Boston Beer (NYSE:SAM) stock climbed more than 4% Friday, after the company released third-quarter 2016 results, but that doesn't mean Boston Beer was toasting its own performance.
Boston Beer's headline numbers
In fact, on the surface there was little to like about Boston Beer's report. Quarterly revenue declined 13.5% year over year to $253.4 million, net income fell 18.4% to $31.5 million, and -- thanks in part to Boston Beer's repurchase of around 807,000 shares of Class A common stock for $138.4 million during the quarter -- net income per diluted share fell a more modest 13% year over year, to $2.48.
By comparison, and though we don't typically pay close attention to Wall Street's quarterly demands, analysts' consensus estimates predicted Boston Beer would achieve higher earnings of $2.60 per share on revenue of $279 million.
Depletions -- a key measure for how quickly Boston Beer's products travel from warehouses to consumer outlets -- declined 8% year over year, marking a negative acceleration from the metric's 5% slide last quarter. This also means that early improvements in depletions trends that management cited as of last quarter's report didn't hold for the duration of the quarter. To be fair, though, Boston Beer CEO Martin Roper did caution at the time that "it's too early to determine if these improvements are sustainable."
"Our total company depletion trends declined in the third quarter at a slightly faster rate as we lapped new beer launches from last year," explained Boston Beer founder and Chairman Jim Koch, "and we saw a further slowdown in growth across the craft-brewing industry."
Roper elaborated that depletions declines in Q3 were primarily driven by decreases in Boston Beer's flagship Samuel Adams, Angry Orchard, Coney Island, and Traveler brands, which were only partially offset by continued gains from the Twisted Tea, Truly Spiked & Sparkling varieties.
Thirsty to find growth again
So why did the market reward Boston Beer stock with Friday's jump?
For one, keep in mind that Boston Beer is still down more than 30% over the past year as of this writing. That decline might be enticing for any investors still optimistic for the prospects of the craft-beer market over the long term. And Boston Beer isn't sitting on its heels as it continues to get pressed by both larger and smaller rivals encroaching on its niche.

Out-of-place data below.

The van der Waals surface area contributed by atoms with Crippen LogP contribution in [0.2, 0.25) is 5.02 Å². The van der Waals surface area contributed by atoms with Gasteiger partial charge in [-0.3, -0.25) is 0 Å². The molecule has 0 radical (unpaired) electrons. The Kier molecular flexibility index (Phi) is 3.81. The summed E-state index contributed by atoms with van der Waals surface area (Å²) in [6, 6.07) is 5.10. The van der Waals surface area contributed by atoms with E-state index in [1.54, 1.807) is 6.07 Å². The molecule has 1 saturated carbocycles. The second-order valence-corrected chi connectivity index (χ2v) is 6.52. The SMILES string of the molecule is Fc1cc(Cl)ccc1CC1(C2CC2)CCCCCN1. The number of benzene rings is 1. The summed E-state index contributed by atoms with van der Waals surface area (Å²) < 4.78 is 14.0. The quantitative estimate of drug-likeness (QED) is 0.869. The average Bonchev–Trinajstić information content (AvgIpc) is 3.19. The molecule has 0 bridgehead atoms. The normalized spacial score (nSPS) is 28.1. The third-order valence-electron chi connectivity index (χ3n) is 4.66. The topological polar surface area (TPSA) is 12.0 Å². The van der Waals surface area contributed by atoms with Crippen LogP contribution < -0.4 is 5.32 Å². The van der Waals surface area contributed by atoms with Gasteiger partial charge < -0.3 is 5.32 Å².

In keeping with a comprehensive review of Boston Beer's brand messaging and packaging completed (ahead of schedule) last quarter, Koch noted that a "major packaging update for Samuel Adams Boston Lager has already shipped, to be followed by new Seasonal and Rebel packaging by the end of the fourth quarter."
In addition, Boston Beer expects to complete the national draft launch of its new Samuel Adams Rebel Juiced tropical IPA by the end of this month and has plans for "reimagining" its seasonal program with several promising new seasonal brews over the first three months of 2017.
On operational efficiency, financial guidance
But perhaps most intriguing were Roper's comments that Boston Beer is now conducting another comprehensive review, this time of its brand strategies and activation plans with the aim of ensuring "our investments are effective and efficient in building long-term brand equities."
This news naturally spurred some rumblings on Wall Street of whether Boston Beer might be considering whether to put itself up for sale. But until an actual acquisition scenario materializes -- and in light of management's decidedly long-term comments (more on that in a moment) -- I think investors would be wise to focus first on the actual business.
To that end, Boston Beer will also increase its focus on cost savings and efficiency projects. In doing so, it will aim to invest those savings into growing its brands, while preserving quality and service levels and maintaining a goal of increasing gross margin by 1% each year for the next three years.
In the meantime, Boston Beer now expects full-year 2016 earnings per diluted share of between $6.30 and $6.70, down from between $6.40 and $7.00 previously, assuming depletions declines of minus-6% to minus-2%, compared with previous guidance of minus-4% to flat from last year. Boston Beer also continues to expect price increases between 1% and 2%, with gross margin between 50% and 52%.
Boston Beer also offered a preliminary look at its assumptions for 2017, including a depletions change in the "minus low single digits to plus low single digits," continued national price increases of 1% to 2%, and gross margin of 51% to 53%, with the number increasing throughout the year with progress in the aforementioned cost initiatives.
Finally, Roper reiterated his decidedly Foolish (with a capital "F") stance, stating, "We remain prepared to forsake short-term earnings, as we invest to return to long-term profitable growth, commensurate with the opportunities and the increased competition that we see."
So while it's hard to swallow the fact this is the fourth straight quarter Boston Beer has lost market share in the face of industry headwinds and fierce competition, it should come as no surprise that patient investors were willing to stand by Boston Beer as it implements its plans to return to sustained growth going forward.